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Op-Ed: Government’s nuclear plans – will it be the Arms Deal 2.0?

Op-Ed: Government’s nuclear plans – will it be the Arms Deal 2.0?

The decision to begin the process for the procurement of nuclear plants was published in mid-December 2015 in the Government Gazette, but oddly signed by the previous Minister of Energy, Minister Ben Martins. We are of the view that this is a significant development, although the nuclear programme is not a done deal just yet. Public concern is still warranted as the nuclear deal remains shrouded in secrecy and is following worrying patterns all too familiar when one considers the history of the arms deal. By SALIEM FAKIR and GARY PIENAAR.

Fundamental questions about governments proposed nuclear plans remain unanswered How much more installed generation capacity do we need? That question, in turn, can be answered only by answering a prior question: Ehat is the current and foreseeable demand for additional electricity generation capacity?

In terms of the law (s.6 of the National Energy Act, 2008 and s.34 of the Electricity Regulation Act, 2006) these questions must be answered by regularly revising the Integrated Energy Plan (IEP) and the Integrated Resources Plan (IRP). The IRP is an evidence-based determination of SA’s electricity needs (i.e. the economy’s ‘demand’ for electricity). The prerequisite of an updated IRP is an important legislated check on any unnecessary and wasteful expenditure on large-scale public procurement. It is significant that the process of updating the IRP entails an inclusive and participatory assessment of our energy needs and the availability of the most appropriate resources to meet those needs. Review of the plan must be done in consultation with the National Energy Regulator (NERSA) and must include public consultations.

The process of updating the IEP and the IRP (2010) was begun in 2012, but it remains inexplicably incomplete. Comments on the Department of Energy’s initial draft included pointed criticism of its reliance on out-dated demand data, inaccurate price information, and unsubstantiated assumptions. The draft revised plan, reflecting the realities of the country’s worsening economic situation, suggests that more nuclear power is not needed and that the decision to build additional base-load capacity on the scale entailed by one or more nuclear power stations should be delayed.

In order to avoid expensive infrastructure that will require a vast capital outlay and significant ongoing operating costs for largely spare capacity, the National Development Plan’s (NDP) preference is for the “least regret” option. It envisages smaller-scale gas or renewable energy modular installations that are cheaper, quicker to build, and are more readily adjustable to unpredictable economic growth and associated electricity demand growth. It is for good reason that the ANC’s own recent National General Congress (NGC) also asked for caution.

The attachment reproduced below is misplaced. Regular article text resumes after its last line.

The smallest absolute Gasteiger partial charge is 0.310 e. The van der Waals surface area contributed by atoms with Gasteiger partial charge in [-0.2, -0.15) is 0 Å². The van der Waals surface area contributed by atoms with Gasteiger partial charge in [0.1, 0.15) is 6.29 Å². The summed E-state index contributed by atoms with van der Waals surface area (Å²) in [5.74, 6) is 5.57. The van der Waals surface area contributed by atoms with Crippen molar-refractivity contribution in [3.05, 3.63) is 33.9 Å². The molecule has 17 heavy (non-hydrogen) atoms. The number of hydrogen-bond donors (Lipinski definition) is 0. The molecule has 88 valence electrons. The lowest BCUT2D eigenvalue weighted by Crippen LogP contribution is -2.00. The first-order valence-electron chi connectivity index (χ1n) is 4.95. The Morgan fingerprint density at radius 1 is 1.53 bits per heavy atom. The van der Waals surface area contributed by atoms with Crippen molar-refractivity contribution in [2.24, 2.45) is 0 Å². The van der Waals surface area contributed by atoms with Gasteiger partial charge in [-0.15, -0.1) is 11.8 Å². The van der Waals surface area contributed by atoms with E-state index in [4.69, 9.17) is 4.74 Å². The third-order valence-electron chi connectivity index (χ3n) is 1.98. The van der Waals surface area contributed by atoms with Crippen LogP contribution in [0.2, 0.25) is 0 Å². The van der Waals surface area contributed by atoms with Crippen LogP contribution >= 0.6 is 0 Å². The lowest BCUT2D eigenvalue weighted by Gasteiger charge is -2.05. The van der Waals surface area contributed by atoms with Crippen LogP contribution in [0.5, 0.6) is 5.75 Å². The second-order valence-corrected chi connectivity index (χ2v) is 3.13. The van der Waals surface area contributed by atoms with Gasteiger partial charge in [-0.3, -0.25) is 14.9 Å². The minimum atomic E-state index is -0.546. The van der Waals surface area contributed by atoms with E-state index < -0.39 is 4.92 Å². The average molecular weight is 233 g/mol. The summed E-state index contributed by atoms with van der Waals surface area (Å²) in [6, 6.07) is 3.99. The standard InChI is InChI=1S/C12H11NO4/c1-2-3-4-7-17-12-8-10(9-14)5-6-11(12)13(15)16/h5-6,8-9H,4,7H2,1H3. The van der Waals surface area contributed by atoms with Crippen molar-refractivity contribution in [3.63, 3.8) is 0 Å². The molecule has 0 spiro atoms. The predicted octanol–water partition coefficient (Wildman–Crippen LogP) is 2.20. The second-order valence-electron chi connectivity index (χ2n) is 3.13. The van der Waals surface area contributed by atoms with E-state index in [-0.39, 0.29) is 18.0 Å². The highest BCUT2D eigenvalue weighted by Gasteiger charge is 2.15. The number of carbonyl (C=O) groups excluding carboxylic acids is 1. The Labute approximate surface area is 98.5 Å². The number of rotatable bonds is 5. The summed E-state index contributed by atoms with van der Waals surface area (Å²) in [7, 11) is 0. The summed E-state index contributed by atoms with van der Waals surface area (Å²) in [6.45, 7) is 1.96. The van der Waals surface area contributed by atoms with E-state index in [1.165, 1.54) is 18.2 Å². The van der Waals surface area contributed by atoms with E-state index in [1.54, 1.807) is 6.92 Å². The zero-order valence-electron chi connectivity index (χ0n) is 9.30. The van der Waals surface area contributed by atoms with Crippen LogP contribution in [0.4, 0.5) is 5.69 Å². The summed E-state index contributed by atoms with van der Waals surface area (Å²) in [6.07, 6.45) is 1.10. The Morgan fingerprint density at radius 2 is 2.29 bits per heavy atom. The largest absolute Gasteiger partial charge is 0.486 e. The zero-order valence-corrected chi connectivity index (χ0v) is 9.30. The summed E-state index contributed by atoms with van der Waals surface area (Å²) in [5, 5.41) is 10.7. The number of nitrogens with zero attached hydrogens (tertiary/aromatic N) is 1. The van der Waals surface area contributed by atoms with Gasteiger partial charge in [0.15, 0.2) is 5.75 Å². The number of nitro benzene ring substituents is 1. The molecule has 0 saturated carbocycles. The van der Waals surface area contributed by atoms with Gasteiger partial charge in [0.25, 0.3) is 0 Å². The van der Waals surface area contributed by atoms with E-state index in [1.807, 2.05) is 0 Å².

There are several reasons for exercising caution. First, increased electricity prices over the past few years have depressed demand to a degree not anticipated in the IRP 2010. Depressed demand is likely to continue for a long time to come. Second, a slow-down in our economy has also been influenced by uneven global growth and associated ‘long-tail’ commodity slumps. Third, South Africa’s economy is increasingly being dominated by services. Over the last twenty years we have seen a major structural change in the nature of our economy. Fourth, the growth in distributed generation solutions with massive costs reductions in solar PV and more likely with storage technologies in the future, poses a major risk for long-term base-load options and could threaten electricity utility business models. These trends will also disrupt conventional modes of capital expenditure on large-scale infrastructure projects. Even new generation nuclear technology designs are becoming modular.

Fifth, long lead times and a trend of substantial cost overruns and construction delays (such labour disputes as seen during Medupi’s lengthy construction phase), as well as far higher lifecycle costs of nuclear power (including decades-long decommissioning and centuries of waste management), further increase the risk profile of nuclear power and reduce its attractiveness, especially the full projected 9.6 GW.

Real costs must take into account financing costs and other hidden costs related to regulatory compliance, insurance against disasters, and loan guarantees that the state has to provide because private finance is risk-averse and hence unaffordable. Capital and debt repayment costs, and currency hedging due to exchange rate volatility, are particularly significant factors associated with foreign purchases, especially if there are construction delays, but financial planning precision is notoriously elusive and indeterminate. Hidden or variable costs include future costs like the importation of skilled staff and equipment, the price of uranium, inflation, exchange rate fluctuations, and plant refurbishment costs over the 40-60 years’ plant operating lifespan.

Six, the “learning rates” (cost reductions due to technological innovations) for nuclear have tended to be negative for generation three-plus designs rather than positive, given that most nuclear reactor designs are “re-versioned” designs of older forms of reactors like the EPR, APR 1000, etc. New designs have proven to be 3 to 4 times more expensive.

All of these factors suggest that nuclear generation capacity is prone to two possible extreme price pathways in terms of construction costs and electricity pricing. If all things go well, it could be a competitive source of energy. However, if problems arise, prices could be the highest of all types of generating technologies.

Are we at risk of the nuclear deal repeating the mistakes of the arms deal?

Government’s apparent haste and disregard of lawful processes and procedures appear uncannily like those that gave us the economically and politically damaging arms deal. First, Cabinet is again driving and managing the process. This ensures that decisions will be secret, as records of its proceedings are excluded from the ambit of the Promotion of Access to Information Act (PAIA). The collective responsibility of Cabinet members also makes it more difficult to hold individual government representatives to account. Cabinet was a primary location for risk associated with the arms deal, which represented the victory of politics over the public interest, of conflicts of interest and cronyism over accountability. Cabinet took decisions that ignored expert advice that was kept secret from citizens. Arms deal procurement criteria and determination of “needs” were changed by Cabinet members midway during the arms procurement process, with no independent oversight. Efforts by SCOPA to exercise ex-post parliamentary oversight were notoriously muscled aside by the Presidency (see Andrew Feinstein, After the Party, Verso, 2010).